Big Wild Bi-Weekly July 14, 2011

Dear Wildlanders,

Hope everyone has been getting out to their favorite places and enjoying the warmer weather. We certainly have been doing our best to get out into the field and away from these computers! In this edition you will receive information about the status of Rocky Mountain fishers, wolf hunting regulations in Idaho, happenings involving the US 12 and US 95 mega-load saga, a possible merger of the Clearwater and Nez Perce National Forest, and a great opportunity to experience the Weitas Creek roadless area.

The U.S. Fish & Wildlife Service recently denied protection for the Rocky Mountain Fisher, despite the downward decline of their population in the region. Defenders of Wildlife, the Center for Biological Diversity, Friends of the Bitterroot, and Friends of the Clearwater are seeking federal protection for the species under the Endangered Species Act. Trapping along with road building, logging, and loss of habitat in the Northern Rockies has severely diminished fisher populations, which greatly depend on intact old-growth habitat to survive. Today only isolated pockets of the species remain in the wild. Learn more about this native species on the brink:

The Idaho Fish & Game Department (IDFG) just announced that if the state’s wolf hunt occur this year there will be no quota in most areas of the state, and it will be supplemented with trapping. The controversial hunt would begin in August, and allow hunters to kill two wolves each. The trapping season would take place on public lands, begin in mid-February and allow trappers to kill five wolves each. The Idaho Fish & Game Commission is meeting in Salmon on July 27th – 28th to vote on the regulations. Consider calling the Idaho Fish & Game Commissioners to voice your opposition:​te/Survey?SURVEY_ID=24923&ACTI​ON_REQUIRED=URI_ACTION_USER_RE​QUESTS&autologin=true.

The IDFG is also asking folks to participate in a survey to gain feedback on the proposed wolf hunting regulations, or lack there of. Click here: You may find the survey frustrating or poorly designed, but you can provide feedback or other concerns in the comment section. The survey expires on July 24th.

In a related note, U.S. District Judge Donald Molloy is set to hear oral arguments on Tuesday July 26th and will soon thereafter decide whether or not the legislative rider, which delisted Northern Rocky gray wolves this spring, was constitutional. If Molloy concludes that the Congressional rider was unconstitutional, wolves would be placed back on the endangered species list and all hunts would be cancelled.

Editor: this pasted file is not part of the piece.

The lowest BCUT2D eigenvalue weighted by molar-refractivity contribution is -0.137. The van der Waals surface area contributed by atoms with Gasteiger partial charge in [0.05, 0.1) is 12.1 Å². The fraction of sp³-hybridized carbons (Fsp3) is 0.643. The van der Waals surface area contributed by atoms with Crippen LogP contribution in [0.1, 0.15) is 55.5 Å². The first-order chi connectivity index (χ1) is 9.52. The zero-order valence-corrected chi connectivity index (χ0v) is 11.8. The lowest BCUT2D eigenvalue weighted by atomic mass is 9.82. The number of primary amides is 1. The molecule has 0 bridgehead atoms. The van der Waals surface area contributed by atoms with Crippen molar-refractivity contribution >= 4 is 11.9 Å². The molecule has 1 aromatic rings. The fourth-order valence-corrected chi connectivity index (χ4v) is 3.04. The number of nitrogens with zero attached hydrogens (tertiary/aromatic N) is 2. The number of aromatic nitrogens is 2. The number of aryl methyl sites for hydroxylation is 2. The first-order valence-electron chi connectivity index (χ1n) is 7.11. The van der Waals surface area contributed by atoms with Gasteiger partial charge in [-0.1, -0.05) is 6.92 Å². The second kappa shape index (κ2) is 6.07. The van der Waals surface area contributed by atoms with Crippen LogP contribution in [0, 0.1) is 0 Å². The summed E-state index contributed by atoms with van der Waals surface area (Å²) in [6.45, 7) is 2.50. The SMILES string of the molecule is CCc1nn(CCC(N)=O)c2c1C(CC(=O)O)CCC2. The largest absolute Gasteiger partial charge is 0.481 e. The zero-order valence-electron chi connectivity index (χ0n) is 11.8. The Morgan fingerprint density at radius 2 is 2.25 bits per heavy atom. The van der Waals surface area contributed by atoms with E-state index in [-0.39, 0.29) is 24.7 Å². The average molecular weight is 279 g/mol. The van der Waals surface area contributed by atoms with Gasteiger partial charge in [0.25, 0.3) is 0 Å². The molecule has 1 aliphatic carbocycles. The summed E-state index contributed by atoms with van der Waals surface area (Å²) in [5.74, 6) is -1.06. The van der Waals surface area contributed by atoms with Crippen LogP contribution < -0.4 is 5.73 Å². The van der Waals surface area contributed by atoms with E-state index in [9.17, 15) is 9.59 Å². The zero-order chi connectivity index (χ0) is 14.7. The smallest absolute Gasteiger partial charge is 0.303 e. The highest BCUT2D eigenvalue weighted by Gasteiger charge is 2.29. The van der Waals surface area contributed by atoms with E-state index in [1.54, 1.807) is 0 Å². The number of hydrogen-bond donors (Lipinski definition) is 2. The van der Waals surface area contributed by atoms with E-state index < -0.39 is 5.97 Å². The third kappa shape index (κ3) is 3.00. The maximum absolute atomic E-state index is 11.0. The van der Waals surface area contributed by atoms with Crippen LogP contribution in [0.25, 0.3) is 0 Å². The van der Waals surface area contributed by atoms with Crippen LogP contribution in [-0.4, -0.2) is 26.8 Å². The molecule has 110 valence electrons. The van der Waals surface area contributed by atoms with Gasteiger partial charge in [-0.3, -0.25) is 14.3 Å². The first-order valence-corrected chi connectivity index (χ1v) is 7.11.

Advocates for the West has filed a Petition for Reconsideration with US 12 contested case hearing officer Judge Duff McKee. McKee recently concluded that the arguments put forth by the interveners were not sustained and instead recommended that the Idaho Transportation Department move forward in issuing permits for Exxon/Imperial Oil mega-loads to travel along US 12. Judge McKee has 21 days to respond to the petition. Learn more:​ulletin/reconsideration-sought​-hwy-12-mega-loads.

The Idaho Transportation Department just granted permits for Exxon/Imperial Oil to begin trucking “reduced in-size” mega-loads up US 95. The permits are good for five days and go into effect on Friday July 15th. The group Wild Idaho Rising Tide is organizing a “Street Party.”  Learn more:

The Port of Lewiston has filed for a permit with the Army Corps of Engineers to expand their dock facilities. Unless an extension is granted, the public comment period will expire on Friday July 22. This is an extremely important project to comment on because expansion of the Port could further threaten the recovery of wild fish in the Clearwater Basin, and simultaneously increase the ability of the Port to handle larger equipment, including mega-loads. Please use this link to help with comments:

Forest Supervisor Rick Brazell just announced that the Clearwater National Forest and Nez Perce National Forest are moving closer to a merger. Because of budget cuts, the Nez Perce-Clearwater National Forest could become reality by 2014, with headquarters possibly being moved at some point to Kamiah, Idaho. At four million acres the new administrative unit would be one of the largest in the country, and could pose even more challenges to managing the wildlands and wildlife of the Clearwater Basin.

If you wish to experience the magnificent Weitas Creek roadless area, then join us for a relaxing field trip on July 29 – 31. Camping, hiking and historical interpretation will all be part of the weekend and you can stay as long or as little as you like. Learn more:

Lastly, you can follow us on Facebook! We may be wild and a bit primitive, but we also understand the role social media plays in today’s world.


Wild To The Core,



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